UPDATED Ex-Pompey announcer sentenced for string of frauds over faked signed memorabilia

Federation demands politicians now pay up

  • Fraudster used his position as Pompey matchday announcer to hoodwink buyers
  • He convinced collectors to hand over collection but never handed over cash
  • Fake signatures were found on many of the items he was selling
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A FORMER Pompey matchday announcer has been given a suspended prison sentence for a string of frauds over fake signed sport and showbiz memorabilia.

Steve Pearson, 51, of Chatsworth Avenue, Cosham, tricked buyers and collectors using his sporting credentials to earn their trust.

Steve Pearson at Fratton Park in 2003 when he was the stadium announcer

Steve Pearson at Fratton Park in 2003 when he was the stadium announcer

Today he was given a suspended sentence by a judge at Portsmouth Crown Court - 14 months in prison suspended for two years - and 200 hours of unpaid work. He had pleaded guilty to 13 counts of fraud and three thefts and also has to pay £2,574 in compensation to his victims.

Pearson sold items bearing the fake signatures of footballing legends Bobby Moore and Diego Maradona, boxing superstar Muhammad Ali and the band Queen.

Michael Shaw, prosecuting, said: ‘He engaged in the wholesale production and sale of counterfeit signed memorabilia of various sorts.

‘He in effect ran a production line producing items and photographs - one would be sold and another one would be created.’

When we confronted Pearson he denied forging signatures, except for Ali’s on a boxing glove, which he said he’d done for a joke. But it was up for sale in his shop for £900

Trading standards officer Craig Copland

Trading Standards launched an investigation into two shops he ran in 2011 and 2013 – Emporium in London Road, Widley, and then Hall of Fame, in London Road, Portsmouth.

He also had three eBay accounts and a website, also called Hall of Fame, on which he boasted: ‘We only use reputable dealers and collectors to obtain our memorabilia and give a 100 per cent guarantee that all our items are authentic.’

Investigators believe he made more than £15,000 from duping keen collectors.

Among dodgy items he sold were:

• A 1950s England team photo ‘signed’ by World Cup-winning manager Sir Alf Ramsay, sold for £60

• A photo of Diego Maradona shaking hands with England goalkeeping legend Peter Shilton at the 1986 Mexico World Cup, ‘signed’ by both, sold for £65

• A photo of the England team at Italia 90, ‘signed’ by players, sold for £45

• A Chelsea shirt faked so it appeared to be from the 2013 UEFA Europa League final, ‘signed’ by players, sold for £230

• An electric guitar ‘signed’ by the three surviving members of Queen, sold for £99

• A shirt ‘signed’ by Manchester United legends including Sir Bobby Charlton and Ryan Giggs, sold for £150

• A framed jacket ‘signed’ by Bobby Moore, sold for £650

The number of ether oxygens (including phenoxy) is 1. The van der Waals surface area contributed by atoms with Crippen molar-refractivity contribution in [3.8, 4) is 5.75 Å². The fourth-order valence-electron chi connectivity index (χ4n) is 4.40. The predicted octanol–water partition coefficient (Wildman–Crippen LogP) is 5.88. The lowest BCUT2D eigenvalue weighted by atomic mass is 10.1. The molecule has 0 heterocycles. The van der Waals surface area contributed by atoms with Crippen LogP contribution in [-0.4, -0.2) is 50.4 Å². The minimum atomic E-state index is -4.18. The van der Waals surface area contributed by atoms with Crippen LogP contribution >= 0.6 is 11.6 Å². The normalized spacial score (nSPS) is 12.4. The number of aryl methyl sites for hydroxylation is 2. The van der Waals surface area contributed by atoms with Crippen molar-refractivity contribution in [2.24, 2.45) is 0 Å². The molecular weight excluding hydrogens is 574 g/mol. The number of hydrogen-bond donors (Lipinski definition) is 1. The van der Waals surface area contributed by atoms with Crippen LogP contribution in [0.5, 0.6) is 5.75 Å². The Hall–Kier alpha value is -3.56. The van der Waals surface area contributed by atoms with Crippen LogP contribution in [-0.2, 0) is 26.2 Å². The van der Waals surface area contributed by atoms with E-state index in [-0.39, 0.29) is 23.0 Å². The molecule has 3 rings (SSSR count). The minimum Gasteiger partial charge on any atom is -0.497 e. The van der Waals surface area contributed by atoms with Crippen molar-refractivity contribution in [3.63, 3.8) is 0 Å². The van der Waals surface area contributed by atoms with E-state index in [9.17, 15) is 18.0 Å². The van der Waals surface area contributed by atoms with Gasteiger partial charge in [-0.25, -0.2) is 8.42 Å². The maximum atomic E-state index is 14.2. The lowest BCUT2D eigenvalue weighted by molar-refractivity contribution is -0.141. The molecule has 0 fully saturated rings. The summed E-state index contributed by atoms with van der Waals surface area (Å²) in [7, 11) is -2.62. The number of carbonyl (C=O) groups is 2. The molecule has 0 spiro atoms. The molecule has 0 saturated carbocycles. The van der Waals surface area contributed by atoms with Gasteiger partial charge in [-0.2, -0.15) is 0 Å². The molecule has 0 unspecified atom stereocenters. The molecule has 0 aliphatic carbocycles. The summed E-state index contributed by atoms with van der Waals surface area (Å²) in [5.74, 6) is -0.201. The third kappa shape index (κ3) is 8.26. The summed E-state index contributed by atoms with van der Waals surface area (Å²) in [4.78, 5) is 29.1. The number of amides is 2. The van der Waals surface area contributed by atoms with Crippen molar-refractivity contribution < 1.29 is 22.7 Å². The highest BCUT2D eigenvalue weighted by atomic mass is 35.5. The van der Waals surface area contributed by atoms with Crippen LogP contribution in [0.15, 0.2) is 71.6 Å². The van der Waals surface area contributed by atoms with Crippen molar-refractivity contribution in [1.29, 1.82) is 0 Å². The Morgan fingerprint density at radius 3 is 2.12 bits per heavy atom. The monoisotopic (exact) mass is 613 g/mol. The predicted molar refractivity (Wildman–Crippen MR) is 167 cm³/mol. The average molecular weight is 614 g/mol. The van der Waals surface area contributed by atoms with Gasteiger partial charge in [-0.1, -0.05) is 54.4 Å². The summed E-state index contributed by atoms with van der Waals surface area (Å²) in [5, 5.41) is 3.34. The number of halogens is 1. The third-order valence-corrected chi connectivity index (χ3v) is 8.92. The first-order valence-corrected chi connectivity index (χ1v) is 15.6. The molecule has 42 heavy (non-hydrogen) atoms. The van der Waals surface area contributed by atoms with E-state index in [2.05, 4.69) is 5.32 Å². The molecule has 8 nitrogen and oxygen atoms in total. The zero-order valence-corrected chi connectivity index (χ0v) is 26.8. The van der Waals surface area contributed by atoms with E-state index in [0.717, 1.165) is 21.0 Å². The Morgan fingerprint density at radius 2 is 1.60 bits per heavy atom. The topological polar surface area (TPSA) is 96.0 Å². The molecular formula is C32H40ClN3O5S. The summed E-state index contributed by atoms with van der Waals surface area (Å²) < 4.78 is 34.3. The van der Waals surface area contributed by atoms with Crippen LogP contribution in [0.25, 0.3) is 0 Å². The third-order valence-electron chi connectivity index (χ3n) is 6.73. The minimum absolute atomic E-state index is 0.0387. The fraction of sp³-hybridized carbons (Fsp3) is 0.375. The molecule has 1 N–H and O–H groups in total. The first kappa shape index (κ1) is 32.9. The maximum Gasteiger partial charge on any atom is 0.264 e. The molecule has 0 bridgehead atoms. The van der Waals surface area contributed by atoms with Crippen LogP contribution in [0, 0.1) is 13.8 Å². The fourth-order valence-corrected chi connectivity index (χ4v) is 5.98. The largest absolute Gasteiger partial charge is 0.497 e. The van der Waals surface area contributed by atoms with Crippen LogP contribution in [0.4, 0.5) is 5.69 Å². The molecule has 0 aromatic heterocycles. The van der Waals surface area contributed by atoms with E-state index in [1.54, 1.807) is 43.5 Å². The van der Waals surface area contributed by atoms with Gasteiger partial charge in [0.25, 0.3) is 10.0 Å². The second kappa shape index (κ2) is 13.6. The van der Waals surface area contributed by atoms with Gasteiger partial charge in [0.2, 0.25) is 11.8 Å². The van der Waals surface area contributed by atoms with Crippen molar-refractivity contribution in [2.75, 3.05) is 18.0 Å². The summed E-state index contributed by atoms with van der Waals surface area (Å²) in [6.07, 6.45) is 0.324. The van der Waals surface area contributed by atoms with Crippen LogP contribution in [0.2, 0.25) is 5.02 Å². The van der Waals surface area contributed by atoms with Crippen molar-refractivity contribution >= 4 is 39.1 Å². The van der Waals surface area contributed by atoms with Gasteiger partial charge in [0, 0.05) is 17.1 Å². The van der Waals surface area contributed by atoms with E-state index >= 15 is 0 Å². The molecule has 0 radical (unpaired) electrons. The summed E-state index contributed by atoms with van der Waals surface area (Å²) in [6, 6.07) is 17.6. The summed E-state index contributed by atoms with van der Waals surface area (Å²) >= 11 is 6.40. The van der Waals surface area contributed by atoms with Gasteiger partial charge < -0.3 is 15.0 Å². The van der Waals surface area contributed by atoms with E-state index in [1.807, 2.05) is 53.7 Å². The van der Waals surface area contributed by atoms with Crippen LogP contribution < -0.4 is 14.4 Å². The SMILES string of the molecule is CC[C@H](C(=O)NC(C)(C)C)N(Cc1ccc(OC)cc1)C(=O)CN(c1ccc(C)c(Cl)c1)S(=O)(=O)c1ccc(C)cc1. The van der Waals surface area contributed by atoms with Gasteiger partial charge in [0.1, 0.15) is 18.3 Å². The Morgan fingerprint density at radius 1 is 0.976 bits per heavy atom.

Trading standards officer Craig Copland said: ‘We started investigating after a local collector became worried about the authenticity of a photograph, supposedly signed by Sir Alf Ramsay, that her friend had bought from Pearson.

‘She was also suspicious of his activities on eBay.

‘Under a magnifying lens we could see the signature on the photo was a print-out. We started gathering evidence.

‘We tracked Pearson’s activities on eBay. He was a prolific buyer on the site and we were able show some items were purchased using one of his accounts and later sold from another, with famous signatures added.

‘Peter Shilton was very helpful, confirming that his signature had been forged.

‘We showed more than 100 items either sold by Pearson, or in his possession, to Garry King, a professional authenticator of autographs, and he concluded at least 74 per cent of the signatures had been faked.

‘Pearson had no paperwork to show the history of these items and prove they were genuine, nor did he issue receipts.

‘But he did give customers bogus certificates of authenticity that he created himself.

‘To make matters worse he also misrepresented himself as a member of the Universal Autograph Collector’s Club when selling to some collectors.

‘The fact that he’d worked at Fratton Park when Pompey were in the Premiership gave him credence with collectors, because he’d rubbed shoulders with some big names.

‘But a lot of the items had been faked in a ham-fisted way. The Chelsea shirt was badly embroidered and had a badge bought on eBay attached to it. The guitar had the signature of John Deacon, bass-player with Queen, even though he wasn’t an active member at the time.

‘When we confronted Pearson he denied forging signatures, except for Ali’s on a boxing glove, which he said he’d done for a joke. But it was up for sale in his shop for £900.

‘More and more victims came forward as the investigation went on. His method had been to show empathy with people, get their trust, and then just rip them off.

‘Some of them had given him treasured items to sell, because they desperately needed the money, but they never saw a penny.’

Cllr Robert New, the council’s cabinet member for environment and community safety, said: ‘This investigation is a prime example of the skilled, patient work our trading standards team does to stop the public being ripped off.

‘I’m glad Pearson has been dealt with and stopped from cheating more people.’

The council is seeking a compensation order so victims get as much of their money back as possible.

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